The pen holder was actually somewhat complex. The pen I wanted to use was a Bic 4-color, and its barrel has a very slight taper to it, so I had to model it fairly precisely and it took two prints to get the dimensions right. Now that it’s done, though, I can get really nice, repeatable drawings. I’m thinking of developing an algorithm to convert images into combinations of the pen’s four colors and emit gcode to approximate color printing. It will be ugly due to color theory (there’s a reason printers use cyan/magenta/yellow/black), but it might look neat.

Video/pic:

db-tor

MPCNC: it drew this

The MPCNC with my rudimentary pen holder was able to draw this. I need to add some kind of spring downforce on the pen to deal with small differences in depth (which is why the lower left is faded). That should also help with pen accuracy, because on the high parts it’s grinding the pen too hard against the page and its getting stuck. I  also need to turn up my overlap to get it to solid fill better.

draw1

MPCNC: A relay-switched outlet box

On Thingiverse I’ve posted a model and schematic for a relay-switched outlet box. This will let you switch an outlet on/off with an Arduino pin. That’s nothing new, but it’s a box that puts all the components together in a neat and safe package.

The model holds a U.S. power outlet, IEC C14 power inlet (for use with common PC power cables), a cheap arduino-compatible 5V relay module, and a small Dupont connector for the control relay module’s inputs. The wiring diagram below shows how to make one outlet switched with the other being always on.

The intent of this model is provide a switched outlet for my Mostly Printed CNC machine (MPCNC). It’s designed to be narrow so it could mount on the side of the machine to (a) provide always-on power to the power supply and (b) provide switched power to the AC spindle motor. That said, this model is a general-purpose switched outlet, so you could use it for any automation of AC power you need.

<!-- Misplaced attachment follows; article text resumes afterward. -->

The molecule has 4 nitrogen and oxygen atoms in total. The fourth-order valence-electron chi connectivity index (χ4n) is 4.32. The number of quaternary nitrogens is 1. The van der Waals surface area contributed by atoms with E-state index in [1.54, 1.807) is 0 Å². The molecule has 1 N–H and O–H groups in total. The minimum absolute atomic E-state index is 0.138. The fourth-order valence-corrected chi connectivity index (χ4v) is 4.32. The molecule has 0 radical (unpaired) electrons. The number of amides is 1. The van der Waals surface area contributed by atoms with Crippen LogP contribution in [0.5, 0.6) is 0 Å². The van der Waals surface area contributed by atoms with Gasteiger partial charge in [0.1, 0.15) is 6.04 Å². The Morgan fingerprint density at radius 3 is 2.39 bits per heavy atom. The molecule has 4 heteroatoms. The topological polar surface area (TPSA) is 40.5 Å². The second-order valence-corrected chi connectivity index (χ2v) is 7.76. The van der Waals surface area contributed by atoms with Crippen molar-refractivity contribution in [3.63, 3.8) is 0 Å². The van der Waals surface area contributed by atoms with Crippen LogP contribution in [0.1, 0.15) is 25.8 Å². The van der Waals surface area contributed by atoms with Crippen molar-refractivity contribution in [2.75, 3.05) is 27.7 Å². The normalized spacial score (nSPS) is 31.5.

See photographs below for assembly directions. Notes:

  • The faceplate is a standard one cut down to fit the width of the box; you could modify something like this if you had to print one.
  • Relay modules tend to vary in size — move the screw posts in the model if needed.
  • The relay control wire is just three double-female dupont jumper wires taped together and hot glued in place.

WARNING: This switches high voltage! If you are unsure how it works or how to build it, consult someone with electrical experience before proceeding! This isn’t hard to build, but it can kill you if you touch the guts when it’s live, and it can start a fire if wired wrong or with insufficient gauge wire (18AWG to probably not die, 14AWG to meet code).

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MPCNC: Custom mods and part of a dickbutt

I’ve posted two custom parts for the MPCNC: a wire harness and a customizable end-stop holder.

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This test model works as well in 2D as it does in 3D!

I tried a test run of the Optimal Fabrication Test Model (it’s dickbutt…we talked about this).

Results were…mixed. It started out strong by making key outline portions, so I left the room. I came back when I heard the spindle inexplicably struggling from downstairs. I come back to find the spindle has sunk all the way into the foam, and the nut that mounts the endmill to the tool has itself ground a sizable trench through the foam. Bits of foam are everywhere.

It turns out two separate failures happened. First, the Z coupler came loose…that’s my fault, as the plans called for nylon locknuts, but I couldn’t find any locally, so I used plain hex nuts, so the screws tightening it vibrated loose. Locknuts: ordered.

Second, there was a flaky connection on the X-axis, which is why it’s a vertical trench instead of a vaguely dickbutt-shaped trench. Apparently the wire I used doesn’t like to crimp well in Dupont connectors, so I crunched them all harder and added a bit of solder to be sure.

I 3D printed a pen holder to attach to the tool, so I can do ink-based tests while I work out the kinks. I did a dickbutt print on the same crappy foam, offsetting it a bit upward. The result is surprisingly good, given that the foam is nowhere near level, and I used the same program that assumes a 1/8″ endmill. Look at the solid ink on those eyes…nice!